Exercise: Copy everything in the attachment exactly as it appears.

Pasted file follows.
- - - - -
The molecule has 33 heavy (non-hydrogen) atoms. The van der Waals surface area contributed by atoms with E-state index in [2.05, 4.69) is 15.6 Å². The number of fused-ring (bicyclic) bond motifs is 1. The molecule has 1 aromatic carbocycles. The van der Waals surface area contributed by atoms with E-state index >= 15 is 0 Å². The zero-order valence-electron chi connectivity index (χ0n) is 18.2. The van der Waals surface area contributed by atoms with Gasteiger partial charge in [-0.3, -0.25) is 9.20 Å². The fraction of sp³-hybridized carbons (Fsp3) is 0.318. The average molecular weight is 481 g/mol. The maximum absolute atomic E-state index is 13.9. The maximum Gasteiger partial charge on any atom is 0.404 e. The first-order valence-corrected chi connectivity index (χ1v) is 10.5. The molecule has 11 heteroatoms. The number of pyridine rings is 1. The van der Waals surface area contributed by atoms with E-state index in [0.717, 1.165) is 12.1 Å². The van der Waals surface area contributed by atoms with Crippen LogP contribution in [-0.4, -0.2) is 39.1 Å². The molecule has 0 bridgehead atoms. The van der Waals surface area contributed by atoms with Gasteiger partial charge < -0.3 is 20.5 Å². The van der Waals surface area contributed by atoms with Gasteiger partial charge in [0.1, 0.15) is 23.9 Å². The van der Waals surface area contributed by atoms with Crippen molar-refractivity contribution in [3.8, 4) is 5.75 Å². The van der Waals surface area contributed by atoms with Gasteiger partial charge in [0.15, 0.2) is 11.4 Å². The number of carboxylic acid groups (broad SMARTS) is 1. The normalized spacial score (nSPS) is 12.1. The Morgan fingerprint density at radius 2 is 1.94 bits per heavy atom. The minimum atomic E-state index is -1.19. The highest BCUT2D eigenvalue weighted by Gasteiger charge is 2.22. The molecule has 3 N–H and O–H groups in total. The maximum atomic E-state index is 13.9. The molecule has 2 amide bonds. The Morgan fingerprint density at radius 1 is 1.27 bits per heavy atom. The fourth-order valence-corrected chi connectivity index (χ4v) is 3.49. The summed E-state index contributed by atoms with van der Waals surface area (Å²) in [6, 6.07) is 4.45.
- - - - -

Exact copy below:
The molecule has 33 heavy (non-hydrogen) atoms. The van der Waals surface area contributed by atoms with E-state index in [2.05, 4.69) is 15.6 Å². The number of fused-ring (bicyclic) bond motifs is 1. The molecule has 1 aromatic carbocycles. The van der Waals surface area contributed by atoms with E-state index >= 15 is 0 Å². The zero-order valence-electron chi connectivity index (χ0n) is 18.2. The van der Waals surface area contributed by atoms with Gasteiger partial charge in [-0.3, -0.25) is 9.20 Å². The fraction of sp³-hybridized carbons (Fsp3) is 0.318. The average molecular weight is 481 g/mol. The maximum absolute atomic E-state index is 13.9. The maximum Gasteiger partial charge on any atom is 0.404 e. The first-order valence-corrected chi connectivity index (χ1v) is 10.5. The molecule has 11 heteroatoms. The number of pyridine rings is 1. The van der Waals surface area contributed by atoms with E-state index in [0.717, 1.165) is 12.1 Å². The van der Waals surface area contributed by atoms with Crippen LogP contribution in [-0.4, -0.2) is 39.1 Å². The molecule has 0 bridgehead atoms. The van der Waals surface area contributed by atoms with Gasteiger partial charge < -0.3 is 20.5 Å². The van der Waals surface area contributed by atoms with Gasteiger partial charge in [0.1, 0.15) is 23.9 Å². The van der Waals surface area contributed by atoms with Crippen molar-refractivity contribution in [3.8, 4) is 5.75 Å². The van der Waals surface area contributed by atoms with Gasteiger partial charge in [0.15, 0.2) is 11.4 Å². The number of carboxylic acid groups (broad SMARTS) is 1. The normalized spacial score (nSPS) is 12.1. The Morgan fingerprint density at radius 2 is 1.94 bits per heavy atom. The minimum atomic E-state index is -1.19. The highest BCUT2D eigenvalue weighted by Gasteiger charge is 2.22. The molecule has 3 N–H and O–H groups in total. The maximum atomic E-state index is 13.9. The molecule has 2 amide bonds. The Morgan fingerprint density at radius 1 is 1.27 bits per heavy atom. The fourth-order valence-corrected chi connectivity index (χ4v) is 3.49. The summed E-state index contributed by atoms with van der Waals surface area (Å²) in [6, 6.07) is 4.45.